Here's a roundup of some of the methods that lead to variable-dollar-amount withdrawals per year as well as some of their pros and cons.
At first blush, withdrawing a fixed percentage amount from a portfolio per year would seem to elegantly address some of the shortcomings of the 4% rule, which calls for withdrawing inflation-adjusted dollar amounts. Because the retiree's withdrawals are limited to a percentage of the portfolio, there's no risk of running out of money. Moreover, sticking with a fixed-percentage-withdrawal amount prompts the retiree to withdraw more in good markets and less in lean ones.
The big downside to taking a fixed percentage from a portfolio, however, is that volatile markets can mean big swings in the retiree's payout, which in turn can have a big impact on quality of life. A fixed percentage drawn on too small a portfolio might not result in a livable income stream.
The Income-Only Approach
Using this approach, retirees would simply live on whatever bond or dividend income their portfolios kick off. This is the most intuitively appealing strategy, in that a retiree wouldn't need to invade principal to fund living expenses, so there's no chance of outliving his or her portfolio.
Investors have experienced the downside of this strategy during the past several years, however, as bond yields have sunk ever lower and dividend payouts remain quite low by historical standards. For individuals without very large portfolios or income from other sources, such as pensions, this strategy doesn't deliver a livable income stream unless they heavily emphasize risky asset classes such as high-yield bonds or companies with very high dividend yields, which are often distressed. Moreover, income-focused portfolios can skew heavily to certain dividend-rich equity sectors such as financials, thereby jacking up their risk levels.
Reduced Post-Bear-Market Withdrawals
Because market weakness can greatly increase the probability that a retiree will outlive his or her money, T. Rowe Price analyzed whether reducing withdrawal rates after bear-market bottoms enhanced success rates. The answer was yes. Retirees with 55% equity/45% bond portfolios who were able to reduce their spending rates by 25% after the bottom of a bear market had a much better shot of not outliving their assets than those who stuck with the 4% rule and ignored market conditions.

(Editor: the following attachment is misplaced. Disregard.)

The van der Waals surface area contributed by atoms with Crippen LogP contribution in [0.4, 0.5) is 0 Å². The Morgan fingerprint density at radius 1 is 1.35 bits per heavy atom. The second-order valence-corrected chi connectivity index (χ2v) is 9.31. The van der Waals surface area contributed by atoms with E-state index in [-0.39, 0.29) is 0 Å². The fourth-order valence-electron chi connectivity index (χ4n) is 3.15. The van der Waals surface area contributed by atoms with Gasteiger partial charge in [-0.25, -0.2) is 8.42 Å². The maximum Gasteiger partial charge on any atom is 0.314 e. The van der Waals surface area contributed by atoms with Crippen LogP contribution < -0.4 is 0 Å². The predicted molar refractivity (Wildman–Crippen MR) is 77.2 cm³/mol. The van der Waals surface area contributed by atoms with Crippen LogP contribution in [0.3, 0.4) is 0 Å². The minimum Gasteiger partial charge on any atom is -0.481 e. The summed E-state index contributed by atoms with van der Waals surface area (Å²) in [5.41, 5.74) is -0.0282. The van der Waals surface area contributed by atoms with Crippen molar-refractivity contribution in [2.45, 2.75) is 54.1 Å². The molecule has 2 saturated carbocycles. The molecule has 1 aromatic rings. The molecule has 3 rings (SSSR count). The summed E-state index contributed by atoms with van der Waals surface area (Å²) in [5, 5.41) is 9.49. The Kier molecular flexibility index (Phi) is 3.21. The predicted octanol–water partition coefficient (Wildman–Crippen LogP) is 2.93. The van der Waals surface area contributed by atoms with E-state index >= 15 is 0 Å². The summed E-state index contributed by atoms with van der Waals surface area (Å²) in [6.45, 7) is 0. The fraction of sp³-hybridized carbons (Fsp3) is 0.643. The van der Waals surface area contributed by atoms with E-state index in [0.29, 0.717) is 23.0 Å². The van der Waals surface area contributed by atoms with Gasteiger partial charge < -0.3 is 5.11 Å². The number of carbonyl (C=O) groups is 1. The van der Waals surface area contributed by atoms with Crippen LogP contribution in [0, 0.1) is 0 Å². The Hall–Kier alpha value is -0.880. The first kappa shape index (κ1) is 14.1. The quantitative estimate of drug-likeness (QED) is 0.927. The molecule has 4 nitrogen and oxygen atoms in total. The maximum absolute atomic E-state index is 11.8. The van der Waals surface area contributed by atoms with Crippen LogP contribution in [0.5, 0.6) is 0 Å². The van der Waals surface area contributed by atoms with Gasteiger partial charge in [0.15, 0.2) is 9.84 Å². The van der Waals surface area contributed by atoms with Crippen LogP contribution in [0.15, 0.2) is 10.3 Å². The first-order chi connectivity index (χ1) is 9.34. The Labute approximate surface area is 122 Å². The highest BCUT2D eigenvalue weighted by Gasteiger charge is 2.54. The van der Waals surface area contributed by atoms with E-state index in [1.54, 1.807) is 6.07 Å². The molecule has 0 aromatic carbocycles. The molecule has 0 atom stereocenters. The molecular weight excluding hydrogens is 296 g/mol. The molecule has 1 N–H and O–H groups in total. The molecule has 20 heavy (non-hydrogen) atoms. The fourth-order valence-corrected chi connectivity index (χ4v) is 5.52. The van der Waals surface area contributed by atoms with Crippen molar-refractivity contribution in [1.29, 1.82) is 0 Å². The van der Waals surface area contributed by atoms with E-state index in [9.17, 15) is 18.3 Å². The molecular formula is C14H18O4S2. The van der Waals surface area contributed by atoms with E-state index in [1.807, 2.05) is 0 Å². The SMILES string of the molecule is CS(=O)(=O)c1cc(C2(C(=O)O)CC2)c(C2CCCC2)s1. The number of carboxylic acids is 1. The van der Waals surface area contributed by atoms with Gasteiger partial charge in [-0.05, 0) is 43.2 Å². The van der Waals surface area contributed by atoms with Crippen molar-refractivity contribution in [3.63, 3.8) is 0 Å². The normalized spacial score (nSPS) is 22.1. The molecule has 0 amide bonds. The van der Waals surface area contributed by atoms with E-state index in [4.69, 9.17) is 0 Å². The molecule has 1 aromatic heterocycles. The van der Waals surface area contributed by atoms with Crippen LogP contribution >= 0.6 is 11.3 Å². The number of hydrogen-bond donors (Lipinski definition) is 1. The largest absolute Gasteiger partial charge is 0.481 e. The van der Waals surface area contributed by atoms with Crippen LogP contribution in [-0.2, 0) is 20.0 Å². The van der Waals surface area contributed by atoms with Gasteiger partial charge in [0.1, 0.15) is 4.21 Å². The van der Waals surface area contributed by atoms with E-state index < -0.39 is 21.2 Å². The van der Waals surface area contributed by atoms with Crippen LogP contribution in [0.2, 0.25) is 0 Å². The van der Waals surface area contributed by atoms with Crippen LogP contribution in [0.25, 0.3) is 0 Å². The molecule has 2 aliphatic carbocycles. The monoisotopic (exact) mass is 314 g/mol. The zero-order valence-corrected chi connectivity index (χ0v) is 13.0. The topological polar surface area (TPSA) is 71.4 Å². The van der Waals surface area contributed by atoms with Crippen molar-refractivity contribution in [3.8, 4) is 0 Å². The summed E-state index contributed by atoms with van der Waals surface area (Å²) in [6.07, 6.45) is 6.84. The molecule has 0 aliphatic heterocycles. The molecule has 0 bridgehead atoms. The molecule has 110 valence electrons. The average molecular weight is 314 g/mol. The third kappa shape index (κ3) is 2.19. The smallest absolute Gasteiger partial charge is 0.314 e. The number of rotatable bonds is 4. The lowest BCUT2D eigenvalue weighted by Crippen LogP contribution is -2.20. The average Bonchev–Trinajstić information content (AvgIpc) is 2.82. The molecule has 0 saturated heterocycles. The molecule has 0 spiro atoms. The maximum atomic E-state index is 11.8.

Yet T. Rowe's study acknowledged that such a large reduction in withdrawals is pretty radical, so the firm investigated another idea--whether sticking with the 4% rule but foregoing inflation adjustments for the three years following a bear market helped improve the portfolio's ability to last. That tweak didn't improve the portfolio's success rate quite as much as the 25% reduction in withdrawals, obviously, but it did move the needle. This research makes real-world sense, too, in that inflation is often tame following periods of economic and market weakness like the financial crisis of 2007-09.
Percentage of Portfolio With Ceiling and Floor
There are a few different variations of this strategy floating around--one from Bill Bengen and another that Vanguard presented last year. The strategy uses the fixed-percentage-withdrawal method, as outlined above, as a starting point. However, the ceiling/floor strategy seeks to address the problem that withdrawing a fixed percentage per year can leave the retiree buffeted around by market winds: In good markets the retiree is living high off the hog, and in bad ones, taking fixed-percentage withdrawals might not deliver a livable income stream. Floor/ceiling strategies vary, but the central premise is the same.